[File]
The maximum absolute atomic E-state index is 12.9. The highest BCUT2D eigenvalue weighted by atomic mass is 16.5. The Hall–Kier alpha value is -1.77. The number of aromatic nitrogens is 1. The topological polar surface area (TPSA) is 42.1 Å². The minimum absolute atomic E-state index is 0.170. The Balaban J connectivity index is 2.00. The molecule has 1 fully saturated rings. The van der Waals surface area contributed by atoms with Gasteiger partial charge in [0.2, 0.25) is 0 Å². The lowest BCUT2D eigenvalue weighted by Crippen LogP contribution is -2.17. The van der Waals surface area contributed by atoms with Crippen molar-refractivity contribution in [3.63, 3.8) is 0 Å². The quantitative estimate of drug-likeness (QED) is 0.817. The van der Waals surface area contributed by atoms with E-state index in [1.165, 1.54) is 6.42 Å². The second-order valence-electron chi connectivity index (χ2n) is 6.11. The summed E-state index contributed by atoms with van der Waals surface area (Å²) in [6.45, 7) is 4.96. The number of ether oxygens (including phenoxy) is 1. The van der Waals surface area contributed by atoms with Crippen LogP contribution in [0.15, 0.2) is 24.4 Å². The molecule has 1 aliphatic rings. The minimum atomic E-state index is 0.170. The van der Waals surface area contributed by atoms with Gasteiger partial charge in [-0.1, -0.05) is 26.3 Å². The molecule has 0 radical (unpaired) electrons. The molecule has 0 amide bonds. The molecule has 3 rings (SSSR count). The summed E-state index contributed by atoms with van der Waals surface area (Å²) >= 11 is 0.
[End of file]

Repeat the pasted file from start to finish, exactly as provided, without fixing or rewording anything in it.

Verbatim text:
The maximum absolute atomic E-state index is 12.9. The highest BCUT2D eigenvalue weighted by atomic mass is 16.5. The Hall–Kier alpha value is -1.77. The number of aromatic nitrogens is 1. The topological polar surface area (TPSA) is 42.1 Å². The minimum absolute atomic E-state index is 0.170. The Balaban J connectivity index is 2.00. The molecule has 1 fully saturated rings. The van der Waals surface area contributed by atoms with Gasteiger partial charge in [0.2, 0.25) is 0 Å². The lowest BCUT2D eigenvalue weighted by Crippen LogP contribution is -2.17. The van der Waals surface area contributed by atoms with Crippen molar-refractivity contribution in [3.63, 3.8) is 0 Å². The quantitative estimate of drug-likeness (QED) is 0.817. The van der Waals surface area contributed by atoms with E-state index in [1.165, 1.54) is 6.42 Å². The second-order valence-electron chi connectivity index (χ2n) is 6.11. The summed E-state index contributed by atoms with van der Waals surface area (Å²) in [6.45, 7) is 4.96. The number of ether oxygens (including phenoxy) is 1. The van der Waals surface area contributed by atoms with Crippen LogP contribution in [0.15, 0.2) is 24.4 Å². The molecule has 1 aliphatic rings. The minimum atomic E-state index is 0.170. The van der Waals surface area contributed by atoms with Gasteiger partial charge in [-0.1, -0.05) is 26.3 Å². The molecule has 0 radical (unpaired) electrons. The molecule has 0 amide bonds. The molecule has 3 rings (SSSR count). The summed E-state index contributed by atoms with van der Waals surface area (Å²) >= 11 is 0.